We board the train again, finding a generous slab of carrot cake on each table. We enjoy the cake as the train heads back to Fillmore. This will be a different section of tracks with views we haven’t seen before. We cross the highway then roar through a short tunnel and the citrus groves beyond.

Many movies and television programs have used the Fillmore & Western Railway for their productions. Among the movies shot on the railroad are Seabiscuit and Get Smart. Television programs produced on the trains are CSI and Criminal Minds.

The railroad offers special trains such as Murder Mystery Dinner Trains, Weekend Excursion Trains, Easter Sunday Lunch trains as well as the Steam Rail Fest that features trains powered by steam locomotives. The railroad owns two of them.

Still working on our cake we again roll through the citrus and avocado groves as well as fields of greening vegetables. With the locomotive bell clanging, we slowly move through the rail yards with their rolling stock of freight and passenger cars and locomotives, then into the Fillmore Station. We’ve had a wonderful outing on a beautiful day, but it’s time to board the bus for the trip back home.

The Fillmoe station was built in l887 when the tracks were on the main route between Los Angeles and San Francisco.

The Fillmoe station was built in l887 when the tracks were on the main route between Los Angeles and San Francisco.

Our train, its locomotive idling, is about to roll into the station.

Our train, its locomotive idling, is about to roll into the station.

We eat our first course in the remodeled dining car.

We eat our first course in the remodeled dining car.

We pass through miles of orange, lemon and avocado groves.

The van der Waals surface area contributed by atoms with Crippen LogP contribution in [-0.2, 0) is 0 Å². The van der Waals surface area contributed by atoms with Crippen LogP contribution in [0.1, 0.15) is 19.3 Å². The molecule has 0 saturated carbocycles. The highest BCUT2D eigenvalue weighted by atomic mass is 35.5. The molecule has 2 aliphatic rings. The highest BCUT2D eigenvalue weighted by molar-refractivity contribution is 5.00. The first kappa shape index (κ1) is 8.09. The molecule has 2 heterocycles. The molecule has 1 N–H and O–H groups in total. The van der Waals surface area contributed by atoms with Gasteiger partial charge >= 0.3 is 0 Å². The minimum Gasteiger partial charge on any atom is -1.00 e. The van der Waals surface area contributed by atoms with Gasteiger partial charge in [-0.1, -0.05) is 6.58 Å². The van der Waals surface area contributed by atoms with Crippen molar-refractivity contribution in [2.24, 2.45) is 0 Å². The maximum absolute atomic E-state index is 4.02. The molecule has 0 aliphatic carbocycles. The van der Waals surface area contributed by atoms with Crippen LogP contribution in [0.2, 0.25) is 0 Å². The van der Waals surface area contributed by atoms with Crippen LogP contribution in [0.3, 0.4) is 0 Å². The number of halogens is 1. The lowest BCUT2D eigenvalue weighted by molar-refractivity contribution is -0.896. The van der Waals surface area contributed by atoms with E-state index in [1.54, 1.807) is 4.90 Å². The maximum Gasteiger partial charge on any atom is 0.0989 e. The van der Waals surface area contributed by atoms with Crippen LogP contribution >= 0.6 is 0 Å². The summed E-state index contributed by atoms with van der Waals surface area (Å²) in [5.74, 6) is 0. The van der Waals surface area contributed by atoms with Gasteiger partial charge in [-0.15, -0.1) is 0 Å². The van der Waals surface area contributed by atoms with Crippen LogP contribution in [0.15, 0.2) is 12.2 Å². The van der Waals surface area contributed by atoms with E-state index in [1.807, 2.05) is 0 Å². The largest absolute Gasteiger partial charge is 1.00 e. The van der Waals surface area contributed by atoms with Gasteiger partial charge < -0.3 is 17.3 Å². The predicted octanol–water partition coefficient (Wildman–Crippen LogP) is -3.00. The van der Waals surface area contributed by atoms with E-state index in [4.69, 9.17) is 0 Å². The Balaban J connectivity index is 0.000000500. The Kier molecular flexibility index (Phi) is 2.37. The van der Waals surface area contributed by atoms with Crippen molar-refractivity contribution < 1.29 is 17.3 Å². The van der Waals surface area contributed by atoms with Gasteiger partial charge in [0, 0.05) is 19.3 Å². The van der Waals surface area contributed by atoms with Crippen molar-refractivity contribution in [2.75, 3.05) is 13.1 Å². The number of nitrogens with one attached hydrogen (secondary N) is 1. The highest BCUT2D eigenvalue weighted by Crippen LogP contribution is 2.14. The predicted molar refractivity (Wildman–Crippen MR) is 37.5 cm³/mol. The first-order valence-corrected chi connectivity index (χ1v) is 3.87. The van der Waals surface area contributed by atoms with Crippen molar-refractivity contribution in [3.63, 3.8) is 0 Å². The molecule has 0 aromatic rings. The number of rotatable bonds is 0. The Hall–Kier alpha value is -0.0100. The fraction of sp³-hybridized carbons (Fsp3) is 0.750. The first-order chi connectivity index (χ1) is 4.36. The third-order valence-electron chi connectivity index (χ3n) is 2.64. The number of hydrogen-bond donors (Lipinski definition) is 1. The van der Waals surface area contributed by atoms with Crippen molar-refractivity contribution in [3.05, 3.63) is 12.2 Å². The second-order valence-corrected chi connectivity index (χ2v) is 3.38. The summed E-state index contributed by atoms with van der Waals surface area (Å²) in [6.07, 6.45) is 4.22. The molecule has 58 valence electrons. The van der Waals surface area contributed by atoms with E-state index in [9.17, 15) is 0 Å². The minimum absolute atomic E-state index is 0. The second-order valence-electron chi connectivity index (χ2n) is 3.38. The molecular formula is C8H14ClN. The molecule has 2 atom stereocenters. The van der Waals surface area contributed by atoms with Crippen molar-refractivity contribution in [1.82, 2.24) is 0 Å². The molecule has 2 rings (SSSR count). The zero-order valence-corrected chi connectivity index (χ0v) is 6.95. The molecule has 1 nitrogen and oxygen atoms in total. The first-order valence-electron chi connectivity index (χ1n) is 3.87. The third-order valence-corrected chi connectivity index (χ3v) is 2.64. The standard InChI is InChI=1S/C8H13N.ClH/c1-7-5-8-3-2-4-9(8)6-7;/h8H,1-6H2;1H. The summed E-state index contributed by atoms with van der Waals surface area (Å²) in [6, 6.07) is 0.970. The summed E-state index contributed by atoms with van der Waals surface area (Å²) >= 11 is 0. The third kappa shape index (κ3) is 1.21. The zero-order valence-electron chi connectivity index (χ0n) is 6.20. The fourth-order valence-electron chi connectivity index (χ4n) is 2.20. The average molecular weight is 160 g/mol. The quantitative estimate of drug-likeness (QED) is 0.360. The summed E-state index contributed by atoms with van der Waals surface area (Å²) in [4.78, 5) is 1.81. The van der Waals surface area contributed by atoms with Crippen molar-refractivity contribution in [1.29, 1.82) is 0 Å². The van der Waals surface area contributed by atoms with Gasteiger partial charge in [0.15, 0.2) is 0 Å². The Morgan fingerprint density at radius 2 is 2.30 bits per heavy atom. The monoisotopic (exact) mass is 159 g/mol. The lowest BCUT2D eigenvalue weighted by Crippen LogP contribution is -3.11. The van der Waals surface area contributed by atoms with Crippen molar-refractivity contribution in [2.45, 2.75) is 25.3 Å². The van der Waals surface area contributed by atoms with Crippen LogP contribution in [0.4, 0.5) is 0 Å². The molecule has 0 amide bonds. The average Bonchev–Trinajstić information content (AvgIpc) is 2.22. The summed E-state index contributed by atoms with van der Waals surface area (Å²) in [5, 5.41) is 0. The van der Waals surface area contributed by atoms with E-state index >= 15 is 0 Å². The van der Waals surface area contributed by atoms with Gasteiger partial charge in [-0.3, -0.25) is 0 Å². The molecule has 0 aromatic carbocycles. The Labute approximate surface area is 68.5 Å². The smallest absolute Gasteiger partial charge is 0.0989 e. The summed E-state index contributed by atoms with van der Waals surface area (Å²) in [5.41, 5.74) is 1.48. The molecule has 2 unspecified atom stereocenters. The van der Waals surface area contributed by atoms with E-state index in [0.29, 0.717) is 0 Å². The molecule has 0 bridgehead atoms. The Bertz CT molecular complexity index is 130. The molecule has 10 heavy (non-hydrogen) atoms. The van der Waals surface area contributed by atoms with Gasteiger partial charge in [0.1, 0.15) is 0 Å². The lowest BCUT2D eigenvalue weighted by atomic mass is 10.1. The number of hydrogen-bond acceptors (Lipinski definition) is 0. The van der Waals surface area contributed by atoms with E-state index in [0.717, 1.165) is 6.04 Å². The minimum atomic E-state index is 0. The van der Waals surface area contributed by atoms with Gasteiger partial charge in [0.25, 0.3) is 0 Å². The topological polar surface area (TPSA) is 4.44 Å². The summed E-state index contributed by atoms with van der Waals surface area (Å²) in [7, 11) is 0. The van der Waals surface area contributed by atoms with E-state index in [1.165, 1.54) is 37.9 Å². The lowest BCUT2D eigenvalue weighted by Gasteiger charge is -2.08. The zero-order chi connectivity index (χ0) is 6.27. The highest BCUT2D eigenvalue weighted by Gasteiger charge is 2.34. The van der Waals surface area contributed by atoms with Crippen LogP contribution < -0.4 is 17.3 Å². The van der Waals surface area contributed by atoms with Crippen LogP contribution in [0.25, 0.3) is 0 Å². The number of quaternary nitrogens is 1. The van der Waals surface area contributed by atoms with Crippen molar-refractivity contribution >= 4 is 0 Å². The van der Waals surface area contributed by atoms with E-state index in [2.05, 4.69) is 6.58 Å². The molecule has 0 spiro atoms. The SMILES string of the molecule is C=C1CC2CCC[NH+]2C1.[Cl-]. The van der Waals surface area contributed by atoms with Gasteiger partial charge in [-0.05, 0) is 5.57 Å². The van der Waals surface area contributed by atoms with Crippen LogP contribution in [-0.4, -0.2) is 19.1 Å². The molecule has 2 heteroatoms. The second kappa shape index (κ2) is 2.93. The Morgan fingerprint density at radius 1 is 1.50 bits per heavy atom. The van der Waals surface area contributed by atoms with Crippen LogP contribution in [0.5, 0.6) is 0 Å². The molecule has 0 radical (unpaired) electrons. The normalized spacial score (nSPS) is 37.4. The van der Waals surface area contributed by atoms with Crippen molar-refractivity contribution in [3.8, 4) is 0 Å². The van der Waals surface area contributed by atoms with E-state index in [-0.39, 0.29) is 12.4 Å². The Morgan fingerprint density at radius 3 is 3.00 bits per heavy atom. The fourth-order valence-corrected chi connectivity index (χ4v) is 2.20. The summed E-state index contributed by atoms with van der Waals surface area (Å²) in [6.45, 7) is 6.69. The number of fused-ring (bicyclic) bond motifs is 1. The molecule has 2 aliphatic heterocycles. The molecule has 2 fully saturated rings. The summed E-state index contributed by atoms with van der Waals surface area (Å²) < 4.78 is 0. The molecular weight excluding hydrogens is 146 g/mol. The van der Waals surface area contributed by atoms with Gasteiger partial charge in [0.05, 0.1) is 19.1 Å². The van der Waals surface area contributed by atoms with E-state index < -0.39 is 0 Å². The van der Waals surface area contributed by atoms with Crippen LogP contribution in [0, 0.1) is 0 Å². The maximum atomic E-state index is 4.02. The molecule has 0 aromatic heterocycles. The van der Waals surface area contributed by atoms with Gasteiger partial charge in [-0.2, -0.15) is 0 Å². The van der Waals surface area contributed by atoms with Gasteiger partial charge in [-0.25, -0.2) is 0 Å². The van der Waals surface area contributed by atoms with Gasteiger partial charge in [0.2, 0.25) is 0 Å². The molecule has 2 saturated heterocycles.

We pass through miles of orange, lemon and avocado groves.

MONTEREY PARK AUTHOR PUBLISHES 4th BOOK – Seeking More of the Sky: Growing Up in the 1930’s:

Charles “Norm” Stevens, a 43 year resident of Monterey Park has recently published his 4th book: Seeking More of the Sky: Growing Up in the 1930’s. This is the story of a young boy growing up in Inglewood, California in the l930’s. This was a time during the depression when unemployment was affecting many and the banks were closed, while the clouds of war were gathering in Europe. But he was lucky enough to be raised in a loving family, the power of that love reflected throughout his stories.

Stevens is the author of three previous books about his experiences during WWII:

An Innocent at Polebrook: A Memoir of an 8th Air Force Bombardier (Story of his 34 bombing missions from his base at Polebrook, England over Germany and France)

The Innocent Cadet: Becoming A World War II Bombardier (A prequel to the first, telling of his training in the U.S. before going overseas into combat.)

Back from Combat: A WWII Bombardier Faces His Military Future from Combat: (This book details the time from when he returned from combat in England until the end of the war.)

He is known to the readers of The Citizen’s Voice as the author of Travel Log Articles including “Cruising the Rhine and Mosel”,” Best of the West”, “In Search of Snow” ,  “From Paris to Normandy on the Seine”, and “Exploring New York”.  He is retired, having taught for 32 years, primarily in the Montebello Unified School District.

Those interested in purchasing an autographed copy of any of his books, may contact the author at 323-721-8230 or  Normstevens24@gmail.com.